• 2nd Global Brand Protection Innovation Programme, 30-31 March, Frankfurt


Earlier in the month, EurActiv interviewed Margarete Hofmann, director of policy at the European Anti-Fraud Office, who voiced the problem of tobacco smuggling as a ‘major source’ of organised crime. Mrs Hofmann highlighted the creativity of criminals when it comes to concealing the goods they are attempting to traffic and the importance of close cooperation with national authorities. She also discussed the cooperation between EU countries and the industry on the illicit trade in the context of the EU’s recent decision not to renew cooperation with Philip Morris International and the Memorandum of Understanding signed between the EU and Belarus regarding the so-called “cheap whites”.

On the upcoming European track and trace legislation, Mrs Hofmann commented that while other services of the Commission are better placed to assess such possible systems, the most important for OLAF is that the supply chain is controlled at every step of the way; and that regardless of the system chosen, the focus should be on making sure all producers utilise such systems, thus ensuring their products do not fall into the hands of criminal networks. She also highlighted the importance of cooperation among EU member state intelligence services not only with regards to terrorism but also to economic crimes. She stressed the broad criminal potential of the illicit trade in tobacco, noting that the proceeds of illegal tobacco traffic have, in some instances, indeed been used to fund terrorist groups.

On 22 February, the European Union Intellectual Property Office (EUIPO) released its work programme for 2017, outlining a series of initiatives in the fight against counterfeiting and piracy.

Securing Industry highlights that one of the six action plans in the document covers efforts to strengthen the IP system. The focus will be on improving IP education and awareness – particularly among younger people – and a pilot will be run to assist enforcers to scan bar codes and access information concerning the goods and associated IP rights from mobile devices.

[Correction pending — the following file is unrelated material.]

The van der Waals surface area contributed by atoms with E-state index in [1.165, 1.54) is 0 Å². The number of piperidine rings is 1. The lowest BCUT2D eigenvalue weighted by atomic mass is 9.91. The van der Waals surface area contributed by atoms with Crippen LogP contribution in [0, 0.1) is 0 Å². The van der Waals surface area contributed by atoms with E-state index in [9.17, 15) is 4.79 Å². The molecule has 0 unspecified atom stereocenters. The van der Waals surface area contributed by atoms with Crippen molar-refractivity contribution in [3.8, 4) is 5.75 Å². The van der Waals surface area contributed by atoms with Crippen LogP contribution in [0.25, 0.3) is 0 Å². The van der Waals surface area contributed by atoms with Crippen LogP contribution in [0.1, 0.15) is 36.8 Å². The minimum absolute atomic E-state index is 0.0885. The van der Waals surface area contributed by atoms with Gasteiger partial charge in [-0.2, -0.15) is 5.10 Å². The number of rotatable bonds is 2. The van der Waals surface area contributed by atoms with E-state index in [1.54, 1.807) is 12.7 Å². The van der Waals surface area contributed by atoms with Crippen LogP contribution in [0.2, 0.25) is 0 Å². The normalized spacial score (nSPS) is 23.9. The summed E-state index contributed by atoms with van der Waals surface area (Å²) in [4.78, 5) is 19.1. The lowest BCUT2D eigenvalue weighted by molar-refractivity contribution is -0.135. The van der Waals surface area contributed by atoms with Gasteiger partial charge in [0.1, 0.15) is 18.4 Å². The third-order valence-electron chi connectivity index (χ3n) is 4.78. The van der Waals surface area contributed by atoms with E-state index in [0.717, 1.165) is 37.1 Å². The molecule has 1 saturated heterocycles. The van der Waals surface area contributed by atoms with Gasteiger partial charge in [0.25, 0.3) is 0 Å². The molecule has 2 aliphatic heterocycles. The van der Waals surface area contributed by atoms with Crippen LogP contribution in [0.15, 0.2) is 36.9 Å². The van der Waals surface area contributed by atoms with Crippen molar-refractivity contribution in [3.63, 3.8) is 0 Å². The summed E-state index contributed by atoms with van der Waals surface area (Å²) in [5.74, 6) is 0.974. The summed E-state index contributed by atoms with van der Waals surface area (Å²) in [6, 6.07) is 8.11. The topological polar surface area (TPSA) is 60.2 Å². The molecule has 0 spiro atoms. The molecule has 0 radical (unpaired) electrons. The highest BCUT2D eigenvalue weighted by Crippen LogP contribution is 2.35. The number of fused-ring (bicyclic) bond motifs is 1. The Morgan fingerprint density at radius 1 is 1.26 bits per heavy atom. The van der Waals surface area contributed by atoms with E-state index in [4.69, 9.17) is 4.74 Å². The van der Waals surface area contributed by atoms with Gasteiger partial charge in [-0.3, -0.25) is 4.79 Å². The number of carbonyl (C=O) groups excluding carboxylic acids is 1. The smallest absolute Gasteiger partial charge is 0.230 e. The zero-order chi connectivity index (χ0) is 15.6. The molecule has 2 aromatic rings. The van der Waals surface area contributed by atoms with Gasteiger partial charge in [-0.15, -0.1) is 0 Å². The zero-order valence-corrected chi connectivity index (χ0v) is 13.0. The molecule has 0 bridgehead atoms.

One of these initiatives is the launch of Anti-counterfeiting Rapid Intelligence System (ACRIS), a tool intended to help rights holders and enforcement agencies to press their rights abroad. It takes the form of a database that allows EU-based companies to report – in a structured format – information about IP infringements and follow-up by local authorities in countries outside of the EU.

Securing Industry further reports that the EUIPO is committed to continue financing the activities of the Europol IP Crime Coordination Centre meant to increase information gathering and monitor trends in the field of online IP crime and related areas. The Office will also collect relevant jurisprudence related to enforcement of IP rights rendered at national level in the EU member states.


Packaging Today has looked at how brands are responding to increasing consumer awareness of counterfeit goods in a feature titled The future of communications. The article highlights that packaging has a key role to play in making closer personal connections with customers and that technology is enabling brands to evolve their communication channels further. According to the piece, more interactive coding and marking systems that will expand how the supply chain can track and trace individual products from manufacturer to consumer will become popular in the future; while brands are expected to start using more electronics, including innovation with e-ink displays and unique IDs on every pack. Overt systems of coding and marking have become quite popular, but more covert systems are starting to gain traction and they are expected to drive innovation. The author concludes that as more and more brands from various sectors are getting consumers ready to use their phones for more interaction and, subsequently, for security and authentication links to their brands, printable systems are unlikely to be able to match the potential of technologies that leverage the ubiquitous nature of the smartphone and its potential as an authentication platform.